Contractual bans on alienating and encumbering property are not a new development. Taking the form of a simple obligation not to encumber or transfer an item owned by the debtor or another person and  provided as security, this ban is important for the position of creditors, especially in cases where the debt is not secured. Understandings of this obligation have changed since the adoption of the new Civil Code (Act no. 89/2012 Coll., the Civil Code), which provides legal grounds for making this ban effective vis-a-vis third parties. 

In order for the ban on transferring or encumbering property to take effect for third parties, it must be created explicitly as a right in rem. If this does not happen, then the obligation will only affect the contractual parties. The ban may only last for a definite period which is both proportionate and in the interests of the person being legal protected.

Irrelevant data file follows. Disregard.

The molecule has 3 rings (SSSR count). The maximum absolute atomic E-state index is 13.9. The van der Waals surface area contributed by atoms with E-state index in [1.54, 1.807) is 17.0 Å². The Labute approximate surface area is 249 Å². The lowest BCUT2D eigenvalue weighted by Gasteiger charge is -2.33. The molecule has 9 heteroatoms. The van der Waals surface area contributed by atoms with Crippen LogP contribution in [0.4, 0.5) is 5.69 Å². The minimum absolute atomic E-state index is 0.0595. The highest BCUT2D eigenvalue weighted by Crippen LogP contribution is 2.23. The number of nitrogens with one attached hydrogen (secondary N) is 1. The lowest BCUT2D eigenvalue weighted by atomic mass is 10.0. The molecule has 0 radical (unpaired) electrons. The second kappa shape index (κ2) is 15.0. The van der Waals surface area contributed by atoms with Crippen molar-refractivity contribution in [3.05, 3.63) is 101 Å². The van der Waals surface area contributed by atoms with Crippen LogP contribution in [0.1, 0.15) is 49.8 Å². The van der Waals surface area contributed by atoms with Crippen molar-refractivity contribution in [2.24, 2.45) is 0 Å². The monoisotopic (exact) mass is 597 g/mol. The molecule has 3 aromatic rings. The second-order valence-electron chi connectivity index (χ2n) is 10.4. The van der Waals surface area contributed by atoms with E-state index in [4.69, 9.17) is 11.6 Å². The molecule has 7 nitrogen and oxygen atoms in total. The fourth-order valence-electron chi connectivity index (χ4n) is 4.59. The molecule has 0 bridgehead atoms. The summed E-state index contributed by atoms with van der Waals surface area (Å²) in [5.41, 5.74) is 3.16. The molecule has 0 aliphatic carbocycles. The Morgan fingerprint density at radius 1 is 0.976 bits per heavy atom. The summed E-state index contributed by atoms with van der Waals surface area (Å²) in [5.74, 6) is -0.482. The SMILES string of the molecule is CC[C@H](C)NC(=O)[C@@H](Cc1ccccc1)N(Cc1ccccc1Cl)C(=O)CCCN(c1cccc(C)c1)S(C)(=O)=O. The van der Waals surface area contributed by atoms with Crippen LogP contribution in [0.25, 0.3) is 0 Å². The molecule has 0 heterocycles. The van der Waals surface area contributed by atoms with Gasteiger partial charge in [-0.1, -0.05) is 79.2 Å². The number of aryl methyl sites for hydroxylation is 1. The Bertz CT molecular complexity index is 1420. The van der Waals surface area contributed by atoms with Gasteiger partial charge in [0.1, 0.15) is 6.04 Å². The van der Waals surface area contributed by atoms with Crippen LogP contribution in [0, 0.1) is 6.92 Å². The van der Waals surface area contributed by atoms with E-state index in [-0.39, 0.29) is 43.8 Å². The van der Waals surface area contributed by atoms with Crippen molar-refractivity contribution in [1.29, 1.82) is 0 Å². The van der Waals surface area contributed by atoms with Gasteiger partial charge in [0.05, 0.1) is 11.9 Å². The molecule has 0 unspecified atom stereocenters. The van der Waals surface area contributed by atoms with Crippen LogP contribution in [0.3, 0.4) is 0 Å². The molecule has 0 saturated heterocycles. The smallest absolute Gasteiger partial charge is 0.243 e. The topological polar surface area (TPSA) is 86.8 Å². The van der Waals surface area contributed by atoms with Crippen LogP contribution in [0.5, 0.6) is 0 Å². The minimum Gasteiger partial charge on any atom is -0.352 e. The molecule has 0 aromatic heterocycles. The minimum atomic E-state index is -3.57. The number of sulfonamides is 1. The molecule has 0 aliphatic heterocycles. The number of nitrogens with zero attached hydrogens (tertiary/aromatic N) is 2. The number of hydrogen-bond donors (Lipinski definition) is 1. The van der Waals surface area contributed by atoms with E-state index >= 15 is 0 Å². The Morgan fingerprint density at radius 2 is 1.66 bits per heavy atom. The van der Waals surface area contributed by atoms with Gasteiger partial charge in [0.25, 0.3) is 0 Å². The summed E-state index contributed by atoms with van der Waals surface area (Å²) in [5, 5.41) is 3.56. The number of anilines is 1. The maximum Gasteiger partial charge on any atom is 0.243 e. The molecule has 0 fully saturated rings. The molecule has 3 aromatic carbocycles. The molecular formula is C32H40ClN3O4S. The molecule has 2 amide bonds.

Bans on pledges over property are bound by the special condition that they must be recorded in the official securities register. A prohibition on creating pledge rights will affect any third party which knew about that ban. 

The ban on transferring and encumbering property may be agreed on in a contract in the form of a notarial deed which the notary will then use to register the ban in the securities register. Alternatively, this can be achieved by presenting a general contract to the notary public along with an application to register the ban on pledges in the securities register. 

When registering this ban, the attached receivable must be specified along with the legal grounds for its creation so that the registration does not excessively restrict those bound by the prohibition.

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